Apple is not a person. It’s easy to forget sometimes, but Apple is not Tim Cook or the imprint of Steve Jobs or Phil Schiller or any other person. It’s an entity made up of thousands of people and a corporate culture (which, I’ll grant you, was largely defined by Jobs) that evolved over time.

That said, Apple does have a corporate personality all its own, and I’ve been thinking lately about one of its stronger traits: pride. No company wants to admit failure in its press conferences and PR blitzes—those utterances are best said late on a Friday afternoon in a terse statement to a sympathetic media outlet.

But Apple is in another league. Failed features don’t disappear—they’re replaced by exciting new features. One of its most colossal flops, the Power Mac G4 Cube, was famously put “on ice” rather than retired, in a press release that fantasized that it might eventually return. The mistake of the 2013 Mac Pro was only admitted to as part of a handpicked media roundtable where it was put in the larger context of a recommitment to professional Mac users.

Considering that pride, what happens when the company decides that many of the decisions it made a few years earlier were mistakes, actually? What does it look like when Apple makes a strategic retreat?

It feels like we’re about to find out.

When it’s not a retreat

Now, some walk-backs aren’t walk-backs at all. Apple says a lot of things that are meant as distractions, either because the company doesn’t want to steal its own thunder about a forthcoming product, or because it just hasn’t decided how it wants to approach a category.

5th generation iPod Apple

The fifth-generation iPod was able to play video.

Most famous among these sorts of distractions is Steve Jobs famously saying that nobody would want to watch video on an iPod. Not only did that statement downplay Apple’s failure to deliver a video iPod, it also hid the fact that Apple was working hard to deliver that iPod soon after. This is a classic page out of the Jobs playbook: downplay features you don’t have, and when you finally offer them, declare that all similar features weren’t good enough—but that you’ve gotten it right.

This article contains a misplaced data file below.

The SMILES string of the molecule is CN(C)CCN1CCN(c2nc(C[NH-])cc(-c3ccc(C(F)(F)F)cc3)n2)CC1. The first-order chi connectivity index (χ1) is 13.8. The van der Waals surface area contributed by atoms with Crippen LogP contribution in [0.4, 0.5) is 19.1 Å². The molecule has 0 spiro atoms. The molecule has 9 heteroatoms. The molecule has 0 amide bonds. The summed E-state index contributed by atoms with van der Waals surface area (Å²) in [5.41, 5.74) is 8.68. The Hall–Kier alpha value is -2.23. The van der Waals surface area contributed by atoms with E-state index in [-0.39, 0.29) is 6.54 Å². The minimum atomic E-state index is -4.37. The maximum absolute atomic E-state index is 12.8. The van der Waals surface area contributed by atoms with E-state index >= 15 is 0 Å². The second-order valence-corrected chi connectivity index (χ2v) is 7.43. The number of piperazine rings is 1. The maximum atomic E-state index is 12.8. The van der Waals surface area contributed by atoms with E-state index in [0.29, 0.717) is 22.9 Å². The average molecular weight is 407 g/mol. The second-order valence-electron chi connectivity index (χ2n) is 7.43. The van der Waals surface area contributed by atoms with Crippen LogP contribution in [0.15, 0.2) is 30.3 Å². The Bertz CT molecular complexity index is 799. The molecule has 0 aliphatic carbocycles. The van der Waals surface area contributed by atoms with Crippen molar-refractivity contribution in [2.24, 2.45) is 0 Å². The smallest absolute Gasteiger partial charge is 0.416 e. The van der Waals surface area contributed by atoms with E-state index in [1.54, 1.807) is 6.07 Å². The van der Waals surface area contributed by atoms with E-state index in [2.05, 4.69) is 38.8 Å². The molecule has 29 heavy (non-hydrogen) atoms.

Lots of people have gotten into trouble assuming that such statements were Apple doctrine. Jobs famously mocked styluses on touch devices—his statement, which was always meant to criticize devices that relied on styluses as their primary input method, was taken to signify that Apple would never make a stylus. The Apple Pencil eventually arrived, of course.

I’d argue that Apple’s insistence on the Mac not having a touchscreen is probably a similar sort of smokescreen. Of course, Apple currently combines a touchscreen with a keyboard and trackpad via the Magic Keyboard for iPad. It feels inevitable to me, but a Mac touchscreen is kind of like a wizard—it will arrive precisely when it means to. Expect it when it arrives, and not before.

Changing Apple’s mind

While Apple has a lot of pride, it also needs to listen to its customers—and it does, after a fashion. Jobs instilled in Apple’s culture an aversion to using focus groups and popular consensus as a way to design products; you’ve undoubtedly heard it compared to the idea that if Henry Ford had asked people what they wanted in terms of transportation improvements, they’d have asked for faster horses instead of cars.

But of course, Apple does do research, and scrutinizes its sales trends. And, yes, it is acutely aware of how it is being criticized, both in the mainstream media and in various tech-nerd circles that approximate portions of its audience.